The stronger showing of higher-chroma colours throughout the world points to a desire by consumers for more personalization of their vehicles. This boldness allows for smaller vehicles to make a strong statement and is most evident globally in the compact/sport segment where red and orange have seen a large upswing, notably in the three Asian markets and in North America. Red surfaced as the top colour choice in the compact vehicle segment in South Korea with 22%, as well as in the North American market compact/sport category, from 9% in 2005 to 15% in 2006.

Black remains a top choice across the global landscape. It is among the top five colours in the regions examined and has gained ground in specific segments in North America. The 2006 colour popularity report sees the growth of black in the North American luxury segment with 22%, mirroring black’s longstanding first place among European luxury vehicles with 37%. These gains in North America closely follow the European acceptance and growth of metallic black. Black has also gained ground in the intermediate vehicle segment in North America.

In South Korea, black is second in overall ranking of colour choice with 21%, behind the leader, silver, by one percentage point. Grey and white/white pearl hold 19% and 18% of the share respectively. The remainder of the colour palette in South Korea–blue, light brown, and red–accounts for 22% total.

Colour Trends in Mass Personalization

The trend to mass personalization, combined with the ability to provide a high level of customization in consumer goods, has opened up the opportunity for companies to provide differentiation for their customers through lower-volume products and special packages and colours. The automotive industry has responded to this trend with smaller volume vehicles and special packages that allow a consumer to personalize a vehicle direct from the factory. Large volume light trucks and large sedans are making way for a variety of models including Crossover Utility Vehicles (CUVs). The CUV is starting to dominate the intermediate-sized vehicle segment, and is being called out in this year’s colour popularity results for North America. With as many as 40% of consumers willing to switch brands for a specific colour, according to a national poll commissioned by DuPont, it is as important as ever that auto manufacturers provide a range of colours and track consumer preferences, now and in the future.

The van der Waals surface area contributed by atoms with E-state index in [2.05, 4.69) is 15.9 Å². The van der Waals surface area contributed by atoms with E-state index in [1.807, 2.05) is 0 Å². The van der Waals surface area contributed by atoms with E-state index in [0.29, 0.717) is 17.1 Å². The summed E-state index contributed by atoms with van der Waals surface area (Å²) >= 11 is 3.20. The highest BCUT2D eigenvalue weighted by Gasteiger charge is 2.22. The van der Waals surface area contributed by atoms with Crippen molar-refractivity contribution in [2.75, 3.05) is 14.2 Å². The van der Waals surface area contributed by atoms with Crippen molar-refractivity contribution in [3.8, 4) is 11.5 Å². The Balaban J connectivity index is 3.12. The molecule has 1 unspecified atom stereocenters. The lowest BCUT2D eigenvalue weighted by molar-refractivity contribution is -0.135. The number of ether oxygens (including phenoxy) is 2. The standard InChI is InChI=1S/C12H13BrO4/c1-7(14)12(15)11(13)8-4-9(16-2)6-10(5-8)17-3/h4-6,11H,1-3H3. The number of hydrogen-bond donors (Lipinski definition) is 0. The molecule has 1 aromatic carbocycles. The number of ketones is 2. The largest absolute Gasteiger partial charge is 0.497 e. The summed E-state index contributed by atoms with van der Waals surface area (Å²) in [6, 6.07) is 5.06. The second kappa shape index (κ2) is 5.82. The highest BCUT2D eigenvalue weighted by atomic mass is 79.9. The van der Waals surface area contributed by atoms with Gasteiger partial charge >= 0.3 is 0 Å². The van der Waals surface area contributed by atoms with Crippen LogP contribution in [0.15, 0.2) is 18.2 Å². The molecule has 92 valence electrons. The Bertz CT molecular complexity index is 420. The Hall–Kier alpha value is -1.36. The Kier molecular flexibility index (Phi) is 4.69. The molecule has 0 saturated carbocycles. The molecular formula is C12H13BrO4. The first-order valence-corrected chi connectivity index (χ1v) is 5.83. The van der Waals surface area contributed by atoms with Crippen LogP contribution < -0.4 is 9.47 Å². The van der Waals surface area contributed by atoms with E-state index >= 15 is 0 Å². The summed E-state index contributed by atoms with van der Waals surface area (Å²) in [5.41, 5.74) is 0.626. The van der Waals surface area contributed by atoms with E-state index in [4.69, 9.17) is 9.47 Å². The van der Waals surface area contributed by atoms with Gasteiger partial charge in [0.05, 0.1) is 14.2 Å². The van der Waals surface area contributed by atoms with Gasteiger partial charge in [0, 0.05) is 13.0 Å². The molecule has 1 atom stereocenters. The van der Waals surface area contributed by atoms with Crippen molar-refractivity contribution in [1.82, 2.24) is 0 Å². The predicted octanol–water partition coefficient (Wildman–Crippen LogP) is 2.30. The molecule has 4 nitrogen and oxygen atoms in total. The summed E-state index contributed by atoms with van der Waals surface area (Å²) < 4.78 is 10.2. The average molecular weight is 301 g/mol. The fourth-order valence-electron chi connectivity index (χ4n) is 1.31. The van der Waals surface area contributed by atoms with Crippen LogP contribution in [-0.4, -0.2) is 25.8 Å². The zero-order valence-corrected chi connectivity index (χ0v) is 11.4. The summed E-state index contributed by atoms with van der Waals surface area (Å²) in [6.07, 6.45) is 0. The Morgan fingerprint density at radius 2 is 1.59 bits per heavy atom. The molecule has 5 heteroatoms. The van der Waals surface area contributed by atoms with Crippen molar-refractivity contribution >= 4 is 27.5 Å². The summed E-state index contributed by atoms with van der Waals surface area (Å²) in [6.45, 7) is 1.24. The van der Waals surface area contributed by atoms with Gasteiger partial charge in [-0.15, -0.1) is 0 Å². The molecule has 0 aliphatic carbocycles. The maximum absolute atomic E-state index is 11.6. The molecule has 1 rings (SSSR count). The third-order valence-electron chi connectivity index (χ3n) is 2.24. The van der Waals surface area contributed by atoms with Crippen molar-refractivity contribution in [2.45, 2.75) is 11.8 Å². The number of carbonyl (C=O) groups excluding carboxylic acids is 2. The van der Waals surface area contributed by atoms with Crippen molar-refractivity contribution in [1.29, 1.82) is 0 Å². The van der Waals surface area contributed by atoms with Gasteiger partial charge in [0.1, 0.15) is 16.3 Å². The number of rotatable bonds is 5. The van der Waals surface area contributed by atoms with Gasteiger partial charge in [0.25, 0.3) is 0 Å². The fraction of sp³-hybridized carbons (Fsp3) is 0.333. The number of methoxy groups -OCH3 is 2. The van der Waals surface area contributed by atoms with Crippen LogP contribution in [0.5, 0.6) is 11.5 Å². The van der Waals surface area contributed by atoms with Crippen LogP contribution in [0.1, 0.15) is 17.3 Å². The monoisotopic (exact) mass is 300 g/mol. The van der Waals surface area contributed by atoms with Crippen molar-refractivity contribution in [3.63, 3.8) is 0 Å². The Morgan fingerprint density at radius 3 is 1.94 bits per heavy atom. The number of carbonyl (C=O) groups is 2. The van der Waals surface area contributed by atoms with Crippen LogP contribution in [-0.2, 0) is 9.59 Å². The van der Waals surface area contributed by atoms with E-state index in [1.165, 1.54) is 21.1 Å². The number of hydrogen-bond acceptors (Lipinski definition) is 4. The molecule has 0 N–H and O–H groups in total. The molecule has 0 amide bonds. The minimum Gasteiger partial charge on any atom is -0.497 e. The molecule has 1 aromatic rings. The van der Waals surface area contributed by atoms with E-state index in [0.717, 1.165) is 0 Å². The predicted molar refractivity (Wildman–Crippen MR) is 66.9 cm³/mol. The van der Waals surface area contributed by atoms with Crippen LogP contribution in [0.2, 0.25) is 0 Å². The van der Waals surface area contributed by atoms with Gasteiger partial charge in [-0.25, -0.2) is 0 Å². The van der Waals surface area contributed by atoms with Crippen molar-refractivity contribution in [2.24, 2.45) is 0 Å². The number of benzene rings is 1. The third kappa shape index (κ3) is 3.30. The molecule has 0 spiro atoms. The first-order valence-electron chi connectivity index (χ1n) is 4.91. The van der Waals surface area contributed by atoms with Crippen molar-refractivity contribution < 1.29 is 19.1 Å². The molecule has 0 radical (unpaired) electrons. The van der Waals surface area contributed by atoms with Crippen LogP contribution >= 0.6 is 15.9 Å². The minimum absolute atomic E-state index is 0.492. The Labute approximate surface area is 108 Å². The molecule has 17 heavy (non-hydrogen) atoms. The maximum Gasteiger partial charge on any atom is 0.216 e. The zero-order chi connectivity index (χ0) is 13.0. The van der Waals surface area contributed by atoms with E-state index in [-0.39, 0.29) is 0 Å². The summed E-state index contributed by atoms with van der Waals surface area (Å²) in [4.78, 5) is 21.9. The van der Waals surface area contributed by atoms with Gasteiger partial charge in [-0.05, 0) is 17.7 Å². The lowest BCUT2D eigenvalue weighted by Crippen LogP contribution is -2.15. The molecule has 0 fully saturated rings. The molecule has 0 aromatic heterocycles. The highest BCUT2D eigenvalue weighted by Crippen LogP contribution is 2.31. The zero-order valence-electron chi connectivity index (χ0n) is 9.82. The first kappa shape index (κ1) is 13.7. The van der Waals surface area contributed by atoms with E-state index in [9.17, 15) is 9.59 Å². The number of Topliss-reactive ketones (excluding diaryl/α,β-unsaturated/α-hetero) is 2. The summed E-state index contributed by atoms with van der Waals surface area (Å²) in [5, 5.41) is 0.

PPG’s report also pointed to some trends on the personalization front. According to Jane E. Harrington, manager, colour styling, automotive coatings for PPG, “This new trend is based on the consumer’s desire for handcrafted-looking products that are authentic and exclusive.” Harrington says she believes brighter colours are working their way back after years of silver, black, and white dominating the popularity charts.

“Colour is one of the first things someone notices about a vehicle. It redefines the shape and styling of a car and brings it to life,” she said. “We see colour inching back into the mainstream. Hues are being reinvented as they’re influenced by new shades, new coating technologies, and special effects.”

Overall, the colour landscape has not changed substantially over the past 12 months; silvers, blacks, and greys still dominate most marketplaces and it is hard to see that really changing significantly.

What does seem quite clear however, is that the very nature of silver, and what people next year are calling “silver,” is likely to be significantly different (at least from a composition standpoint) to what we have seen. Secondly, while colours like red and blue seem to be perpetually relegated to the also-ran positions on the charts, their apparent upswing in global popularity is not to be ignored.